3 Things I Loved About Kayaking in the Galapagos

Santa Cruz Island, Things to Do

I’ve always loved kayaking because the kayak is quiet and light which makes it easy to get up nice and close to the animals. I was excited as we started out on our kayaking adventure in the Galapagos.

We were heading out to kayak the Itabaca channel which separates the islands of Baltra and Santa Cruz. It was about a 45 minute ride from where we were staying at the Aventura lodge in Puerto Ayora across Santa Cruz island to the Itabaca channel. The sun was shining and the water looked amazing, turquoise and crystal clear.

3 Things I Loved About Kayaking in the Galapagos

Here are a 3 of the things I loved about our kayaking adventure:

1. Sea Birds

We put the kayaks in at the main boat dock and started exploring along the edge of the mangrove. The first thing we noticed was a large pelican resting in the tops of the mangroves. He just sat there and watched lazily as we paddled by a few feet in front of him.

As we got a little farther from the dock we saw a lot of sea birds fishing and swooping all around us. We had seen blue footed boobies and frigate birds on land, but seeing them from the Kayak was a new experience. The blue footed boobies were plunge diving for their lunch not far from our kayak!

2. Marine Life

I noticed some fish jumping near the edge of the mangrove so I decided to get a closer look. As I got closer I saw that there were a lot of flies resting on the top of the water in the shade of the mangrove. There was a large school of fish jumping up trying to catch them. It was a nice feeling to be able to just float there while all these fish came around under my kayak and jumped out of the water at the flies.

We also saw white tipped reef sharks and skates resting on the bottom of the channel and swimming by under the kayaks. We saw a number of different kinds of fish as we paddled around.

Note: the two underwater photos were taken on the kayaking trip, but while snorkeling. We saw these animals from the boat, but the pictures come out much clearer underwater.

3. A Sea Lion and Booby Droppings

As we kayaked near the cliffs of Santa Cruz Island we saw a sea lion soaking up the sun on some of the rocks near the waters edge. He didn’t seem the least bit worried about us and I think he was almost as curious about us as we were about him. (By the looks of the white rock, it seems that some sea birds also like his spot.)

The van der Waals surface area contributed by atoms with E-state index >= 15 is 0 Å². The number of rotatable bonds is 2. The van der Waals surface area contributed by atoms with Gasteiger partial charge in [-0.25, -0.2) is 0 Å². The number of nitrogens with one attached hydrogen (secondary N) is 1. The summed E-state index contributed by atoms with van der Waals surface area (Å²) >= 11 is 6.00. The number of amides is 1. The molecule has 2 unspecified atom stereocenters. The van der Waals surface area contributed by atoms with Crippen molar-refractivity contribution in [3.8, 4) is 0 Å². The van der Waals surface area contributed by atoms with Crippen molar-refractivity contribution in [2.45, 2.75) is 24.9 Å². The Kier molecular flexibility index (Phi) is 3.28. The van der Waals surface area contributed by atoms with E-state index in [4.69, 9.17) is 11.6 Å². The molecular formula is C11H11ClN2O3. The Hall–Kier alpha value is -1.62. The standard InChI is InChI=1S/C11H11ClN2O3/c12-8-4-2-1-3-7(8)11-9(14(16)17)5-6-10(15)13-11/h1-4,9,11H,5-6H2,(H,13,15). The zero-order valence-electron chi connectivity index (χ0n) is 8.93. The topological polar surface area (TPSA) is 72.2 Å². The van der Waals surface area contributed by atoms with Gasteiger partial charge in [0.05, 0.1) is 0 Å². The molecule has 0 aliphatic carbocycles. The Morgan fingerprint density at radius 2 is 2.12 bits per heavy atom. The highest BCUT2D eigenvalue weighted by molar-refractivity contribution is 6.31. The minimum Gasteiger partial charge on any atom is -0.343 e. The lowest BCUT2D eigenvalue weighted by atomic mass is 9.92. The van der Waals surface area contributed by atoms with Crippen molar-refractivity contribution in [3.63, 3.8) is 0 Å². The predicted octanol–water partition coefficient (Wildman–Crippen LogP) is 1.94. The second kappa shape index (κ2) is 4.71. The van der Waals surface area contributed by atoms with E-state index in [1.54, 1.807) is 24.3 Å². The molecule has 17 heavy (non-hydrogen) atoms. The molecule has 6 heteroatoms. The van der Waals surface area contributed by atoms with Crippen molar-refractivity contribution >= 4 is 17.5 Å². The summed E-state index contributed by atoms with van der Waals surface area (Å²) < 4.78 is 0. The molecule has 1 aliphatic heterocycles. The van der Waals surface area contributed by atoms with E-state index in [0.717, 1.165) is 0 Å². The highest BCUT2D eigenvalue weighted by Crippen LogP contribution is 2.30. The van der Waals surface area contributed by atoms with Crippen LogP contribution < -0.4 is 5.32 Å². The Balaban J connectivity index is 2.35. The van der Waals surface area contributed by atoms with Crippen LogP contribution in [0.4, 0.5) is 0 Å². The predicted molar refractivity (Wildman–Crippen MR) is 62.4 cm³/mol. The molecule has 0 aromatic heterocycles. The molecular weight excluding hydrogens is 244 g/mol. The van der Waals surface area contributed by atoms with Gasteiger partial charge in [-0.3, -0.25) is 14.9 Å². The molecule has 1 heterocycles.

There were also some blue footed boobies on the rocks. The naturalist guide explained that they were just resting there, but that they were not nesting. He said that you can tell when the boobies are nesting because they make a ring of droppings around their nest site. They don’t actually build a nest, they just lay their eggs on the ground so the ring of droppings marks the nest site. If you don’t see a ring of droppings you know that they are not nesting on that site.

A Wonderful Way To Spend The Morning

We really enjoyed our morning kayaking. We saw some amazing things and learned more about the islands and animals of the Galapagos.

It was also nice that we could use a double kayak that made it easier for our daughter to enjoy herself. We didn’t have to worry about her, and she didn’t have to paddle when she didn’t feel like it.

kayak excursion galapagos

Have you been kayaking in the Galapagos? What did you think of it? Please share your comments.

Meet the Author

Hi, I'm Dena Haines! I'm an traveler, photographer and Canadian entrepreneur. I'm a partner at Storyteller Media, a content marketing company for travel brands. I blog at GringosAbroad (Ecuador travel) and Click Like This (How to Use a GoPro).

2 comments… add one
  • Samantha May 7, 2013, 11:45 am

    This sounds wonderful! I’ll be staying in Puerto Ayora in November for a volunteer excursion. I’d love to get the opportunity to kayak (and do other excursions) while I am there, but I want to ensure I’m only participating in activities that directly fund the local residents and economy, as I’ve researched that most tourist activities are adding profit to foreign companies while the locals live in poverty. Any advice or suggestions?

    • Bryan Haines May 9, 2013, 8:06 am

      You have a valid concern.
      99% of our employees are people who live in Galapagos.

      We always use local services and people first. As an example, on Isabela Island we take our guest to the farm whose owners are a family native from that island. Also, most of the food that we used is provided by the Galapagos individuals and businesses. And our company is not foreign, but based here in Ecuador.

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